References and graphics/infographics do not count toward the page total. It must be completed in APA or MLA style and produced in Microsoft Word (.DOC/DOCX file format). Proper grammar, punctuation, correct spelling, and other aspects of correct composition should be maintained.

Students will be directed toward specific websites and library resources available on organized crime. The completed Research Paper is worth 270 points.

Research Paper: Topic (Week 2)

In Week 2, you will choose a topic for the Research Paper. The topic may include any organized crime (including criminal street gangs) figure, or group, or a law enforcement investigatory or suppression process used in combating organized crime. Once your topic is chosen, submit it to the appropriate dropbox for instructor feedback by 11:59 pm CT Sunday of Week 2. The Paper Topic is ungraded and worth 0 points.

Research Paper: Outline (Week 4)

In Week 4 you will devise an Outline for your Research Paper. The Research Paper Outline should be composed of three main topics, supported by sub-topics, exclusive of the introduction and conclusion.

Once the Research Paper Outline is complete, submit it to the appropriate dropbox for instructor feedback by 11:59 pm CT Sunday of Week 4. The Research Paper Outline is worth 25 points.

Research Paper: Annotated Bibliography (Week 5)

In Week 5 you will develop an Annotated Bibliography for your Research Paper. The Research Paper Annotated Bibliography should contain at least 6-8 references from books or peer-reviewed journal articles. College textbooks and pop websites such as Wikipedia are not appropriate sources.

Once the Annotated Bibliography is complete, submit it, in proper APA/MLA citation format, to the appropriate dropbox for instructor grading by 11:59 pm CT Sunday of Week 5. The Research Paper Annotated Bibliography is worth 25 points.

Quizzes

There will be Quizzes in Weeks 2-8. Each Quiz is open-book and will include 20 multiple-choice questions. There is a 30-minute time limit for each Quiz.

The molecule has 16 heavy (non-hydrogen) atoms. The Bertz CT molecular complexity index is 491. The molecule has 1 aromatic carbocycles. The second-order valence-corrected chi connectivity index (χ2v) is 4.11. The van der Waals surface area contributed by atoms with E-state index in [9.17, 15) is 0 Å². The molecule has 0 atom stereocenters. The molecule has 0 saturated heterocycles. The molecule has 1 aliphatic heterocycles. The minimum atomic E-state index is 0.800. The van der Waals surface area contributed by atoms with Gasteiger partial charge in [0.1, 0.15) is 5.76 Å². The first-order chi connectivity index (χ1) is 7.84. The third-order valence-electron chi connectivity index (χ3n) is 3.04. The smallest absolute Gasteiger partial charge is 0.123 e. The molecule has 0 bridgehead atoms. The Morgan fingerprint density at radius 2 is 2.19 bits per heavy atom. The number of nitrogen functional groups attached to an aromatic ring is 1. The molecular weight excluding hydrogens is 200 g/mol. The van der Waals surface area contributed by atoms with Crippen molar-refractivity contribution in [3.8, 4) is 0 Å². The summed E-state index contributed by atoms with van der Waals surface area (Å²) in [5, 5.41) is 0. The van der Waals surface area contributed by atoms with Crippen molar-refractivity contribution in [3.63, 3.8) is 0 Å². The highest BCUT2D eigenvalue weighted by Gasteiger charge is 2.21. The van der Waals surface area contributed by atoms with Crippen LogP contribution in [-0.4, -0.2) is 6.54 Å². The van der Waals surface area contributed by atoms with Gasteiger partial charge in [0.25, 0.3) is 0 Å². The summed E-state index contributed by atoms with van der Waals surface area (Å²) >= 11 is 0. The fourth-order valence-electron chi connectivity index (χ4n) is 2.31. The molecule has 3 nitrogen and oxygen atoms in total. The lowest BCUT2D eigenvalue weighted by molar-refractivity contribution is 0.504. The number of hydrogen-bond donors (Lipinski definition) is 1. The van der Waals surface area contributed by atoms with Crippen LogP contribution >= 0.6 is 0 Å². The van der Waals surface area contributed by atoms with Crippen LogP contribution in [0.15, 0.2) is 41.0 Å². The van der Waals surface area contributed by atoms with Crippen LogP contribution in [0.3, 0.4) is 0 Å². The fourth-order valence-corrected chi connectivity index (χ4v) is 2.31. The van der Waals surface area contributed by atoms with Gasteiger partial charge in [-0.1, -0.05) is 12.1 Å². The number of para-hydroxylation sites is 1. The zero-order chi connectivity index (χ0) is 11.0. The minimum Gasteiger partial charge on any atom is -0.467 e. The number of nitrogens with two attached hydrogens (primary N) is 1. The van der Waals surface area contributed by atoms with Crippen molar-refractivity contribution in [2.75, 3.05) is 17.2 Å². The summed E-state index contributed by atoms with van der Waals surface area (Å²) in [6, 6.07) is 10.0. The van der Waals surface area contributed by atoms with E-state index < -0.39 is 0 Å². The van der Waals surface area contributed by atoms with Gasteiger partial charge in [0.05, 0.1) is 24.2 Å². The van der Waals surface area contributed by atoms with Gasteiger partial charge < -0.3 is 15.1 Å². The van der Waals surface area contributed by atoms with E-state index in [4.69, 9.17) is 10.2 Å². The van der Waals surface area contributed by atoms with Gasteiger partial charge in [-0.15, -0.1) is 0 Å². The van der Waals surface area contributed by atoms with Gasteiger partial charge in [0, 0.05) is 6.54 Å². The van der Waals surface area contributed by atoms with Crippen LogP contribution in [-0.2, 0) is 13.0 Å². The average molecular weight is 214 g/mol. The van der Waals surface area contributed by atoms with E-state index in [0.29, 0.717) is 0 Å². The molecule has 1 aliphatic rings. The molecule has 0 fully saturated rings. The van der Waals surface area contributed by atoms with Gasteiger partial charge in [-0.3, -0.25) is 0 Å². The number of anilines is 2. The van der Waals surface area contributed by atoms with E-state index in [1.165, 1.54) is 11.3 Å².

Quizzes will open at 12:01 am CT Monday and remain open until 11:59 pm CT Sunday (except in Week 8, where they are due by 11:59 pm CT Saturday of the week assigned. Each Quiz is worth 20 points.

  Course Outline

Click on each week to view details about the activities scheduled for that week.

Reading
  • Read Chapter 1. In preparation for Quiz 1 (Week 2), browse Chapters 2-4; browse the textbook, including the index.
  • National Crime Justice Referral Service (www.ncjrs.gov): Required for Online Activity.
Discussion 1 (Introductions)

Introduce yourself to your fellow students. Your introduction could include information about your occupation, education, or outside hobbies and interests. Include only the information that you feel comfortable sharing. Then, explain why you are taking this course and what organized crime is, based on your studies of criminal justice, news information, and other sources.

Additionally, tour the college’s website - www.ccis.edu and browse relevant information to the Columbia College Online Education program information, as well as the D2L course environment for CJAD 421: Organized Crime.

Discussion 2

Listen to the NPR podcast "Jury Deadlocked in Gotti Racketeering Case" and view the PowerPoint slides in this week's Instructional Materials lecture and answer the following question: